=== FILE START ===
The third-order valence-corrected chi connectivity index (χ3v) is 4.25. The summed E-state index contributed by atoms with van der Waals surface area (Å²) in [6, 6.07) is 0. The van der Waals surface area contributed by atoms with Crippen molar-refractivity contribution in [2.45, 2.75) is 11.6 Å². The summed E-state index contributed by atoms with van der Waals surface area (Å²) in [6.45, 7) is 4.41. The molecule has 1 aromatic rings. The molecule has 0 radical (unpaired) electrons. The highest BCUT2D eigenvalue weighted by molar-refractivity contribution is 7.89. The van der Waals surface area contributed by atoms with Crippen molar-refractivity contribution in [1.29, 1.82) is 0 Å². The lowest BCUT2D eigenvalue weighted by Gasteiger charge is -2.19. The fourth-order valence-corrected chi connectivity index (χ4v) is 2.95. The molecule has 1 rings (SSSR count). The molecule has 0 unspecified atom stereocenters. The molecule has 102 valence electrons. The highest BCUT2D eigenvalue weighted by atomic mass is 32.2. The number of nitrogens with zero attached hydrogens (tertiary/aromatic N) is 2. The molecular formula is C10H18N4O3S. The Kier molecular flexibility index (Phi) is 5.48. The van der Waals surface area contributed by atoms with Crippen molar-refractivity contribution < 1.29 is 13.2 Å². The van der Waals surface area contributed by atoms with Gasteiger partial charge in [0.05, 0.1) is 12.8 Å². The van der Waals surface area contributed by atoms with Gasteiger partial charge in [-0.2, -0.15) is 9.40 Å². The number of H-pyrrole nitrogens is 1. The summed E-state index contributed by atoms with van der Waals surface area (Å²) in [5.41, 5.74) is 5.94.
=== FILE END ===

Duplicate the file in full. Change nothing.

The third-order valence-corrected chi connectivity index (χ3v) is 4.25. The summed E-state index contributed by atoms with van der Waals surface area (Å²) in [6, 6.07) is 0. The van der Waals surface area contributed by atoms with Crippen molar-refractivity contribution in [2.45, 2.75) is 11.6 Å². The summed E-state index contributed by atoms with van der Waals surface area (Å²) in [6.45, 7) is 4.41. The molecule has 1 aromatic rings. The molecule has 0 radical (unpaired) electrons. The highest BCUT2D eigenvalue weighted by molar-refractivity contribution is 7.89. The van der Waals surface area contributed by atoms with Crippen molar-refractivity contribution in [1.29, 1.82) is 0 Å². The lowest BCUT2D eigenvalue weighted by Gasteiger charge is -2.19. The fourth-order valence-corrected chi connectivity index (χ4v) is 2.95. The molecule has 1 rings (SSSR count). The molecule has 0 unspecified atom stereocenters. The molecule has 102 valence electrons. The highest BCUT2D eigenvalue weighted by atomic mass is 32.2. The number of nitrogens with zero attached hydrogens (tertiary/aromatic N) is 2. The molecular formula is C10H18N4O3S. The Kier molecular flexibility index (Phi) is 5.48. The van der Waals surface area contributed by atoms with Crippen molar-refractivity contribution < 1.29 is 13.2 Å². The van der Waals surface area contributed by atoms with Gasteiger partial charge in [0.05, 0.1) is 12.8 Å². The van der Waals surface area contributed by atoms with Gasteiger partial charge in [-0.2, -0.15) is 9.40 Å². The number of H-pyrrole nitrogens is 1. The summed E-state index contributed by atoms with van der Waals surface area (Å²) in [5.41, 5.74) is 5.94.